THE FOUNDATION The Morrison-Shearer Foundation was established in 1991 to preserve and exhibit the works and documentary materials relating to the careers of photographer Helen Balfour Morrison and dancer-choreographer Sybil Shearer; to maintain the Home and Studio as a source of inspiration for others; and to sponsor new creativity. It is a private operating foundation supported entirely by income from the Foundation investments. Since the death of Sybil Shearer in 2005, the Foundation has been managed by a Board of Trustees, named by Ms. Shearer and guided by her wishes as expressed in her document "Purpose and Aims of the Museum" (1985). The Foundation’s current priorities are to complete the publication of Sybil Shearer’s three-volume autobiography, Without Wings the Way is Steep; to preserve and archive all photographs, films, letters, manuscripts, reviews and other memorabilia; to provide modest annual grants in support of current work in the arts, especially dance; to explore the possibilities of creating an artists’ retreat at the home and studio in Northbrook, Illinois; and to share the Morrison-Shearer legacy through a website and other means.

SYBIL SHEARER (February 23, 1912 - November 17, 2005) Sybil Shearer was a leading pioneer of modern dance and arguably one of the finest dancers of the 20th century. She began her career at Bennington and in New York with the Humphrey-Weidman Company and Agnes de Mille. After a critically acclaimed solo debut at Carnegie Hall in 1941, Ms. Shearer moved to Chicago, where she taught at Roosevelt College and worked independently, close to nature, and in her own unorthodox way. Soon after arriving, she met photographer, Helen Balfour Morrison, who became her lighting director, photographer, filmographer, and artistic collaborator for the next forty years. Ms. Shearer has been described as an original, provocative, unpredictable, a maverick, a poet of movement, a near legendary figure, and a gentle rebel. Critic Walter Terry called her "one of the world's foremost dancers" (Saturday Review, Feb 7, 1979), stating that her "technical skill, creative independence, and unpredictable innovations have made her what is known as 'a dancer's dancer'."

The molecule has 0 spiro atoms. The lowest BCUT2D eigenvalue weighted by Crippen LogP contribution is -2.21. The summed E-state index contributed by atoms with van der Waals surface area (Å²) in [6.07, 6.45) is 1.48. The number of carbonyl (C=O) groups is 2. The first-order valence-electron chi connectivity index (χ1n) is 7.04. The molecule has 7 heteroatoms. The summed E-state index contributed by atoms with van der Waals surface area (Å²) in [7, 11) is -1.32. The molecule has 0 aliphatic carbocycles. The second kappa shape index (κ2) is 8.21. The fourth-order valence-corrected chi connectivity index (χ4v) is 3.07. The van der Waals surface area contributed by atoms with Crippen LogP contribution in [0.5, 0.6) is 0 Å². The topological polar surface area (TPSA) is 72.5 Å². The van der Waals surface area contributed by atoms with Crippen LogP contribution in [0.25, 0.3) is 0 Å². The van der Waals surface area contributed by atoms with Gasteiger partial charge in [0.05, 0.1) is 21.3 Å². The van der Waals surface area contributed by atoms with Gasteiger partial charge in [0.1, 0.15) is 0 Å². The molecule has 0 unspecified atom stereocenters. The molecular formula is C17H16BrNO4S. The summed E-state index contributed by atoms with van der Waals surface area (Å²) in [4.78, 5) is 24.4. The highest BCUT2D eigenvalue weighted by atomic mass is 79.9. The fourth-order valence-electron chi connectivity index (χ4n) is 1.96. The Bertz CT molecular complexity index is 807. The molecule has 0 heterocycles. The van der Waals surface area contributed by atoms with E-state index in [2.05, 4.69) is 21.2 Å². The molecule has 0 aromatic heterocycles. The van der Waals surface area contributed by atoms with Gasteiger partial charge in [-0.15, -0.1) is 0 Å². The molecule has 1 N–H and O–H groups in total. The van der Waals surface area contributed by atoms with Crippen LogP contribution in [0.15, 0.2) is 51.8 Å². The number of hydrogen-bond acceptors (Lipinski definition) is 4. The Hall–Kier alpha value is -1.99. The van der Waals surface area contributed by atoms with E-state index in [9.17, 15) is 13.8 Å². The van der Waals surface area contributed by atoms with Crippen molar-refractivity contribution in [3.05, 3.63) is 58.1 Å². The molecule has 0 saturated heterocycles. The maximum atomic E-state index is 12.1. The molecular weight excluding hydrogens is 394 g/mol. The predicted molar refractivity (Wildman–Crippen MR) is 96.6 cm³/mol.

HELEN BALFOUR MORRISON (August 1, 1901 – November 6, 1984) In the 1930s and 1940s, Helen Balfour Morrison photographed some 200 notable personalities, among them Robert Frost, Helen Hayes, Nelson Algren, Frank Lloyd Wright, Alice B. Toklas and Gertrude Stein, Mies van der Rohe, Amelia Earhart, Jane Addams, and Saul Bellow; , as well as persons from all walks of life. Most of these portrait sessions took place in Chicago or in New York and were exhibited widely in museums. Morrison was said to be able to "photograph the soul" (art critic J. B. Newman); and to possess the "uncanny ability to look into people and let the surface of a person reveal the inner being on a momentary as well as an eternal basis" (Sybil Shearer, 1990). Her collaboration with Sybil Shearer produced a large collection of extraordinary dance photographs and films, as well as an intense and sensitive documentation of the life of this artist. Today her extensive portfolio remains largely unpublished and unknown, something the Morrison-Shearer Foundation is working to rectify..

The Morrison-Shearer Foundation   401 Lee Road   Northbrook, IL 60062
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p 847 291 9161   f 847 291 1867  info@morrisonshearer.org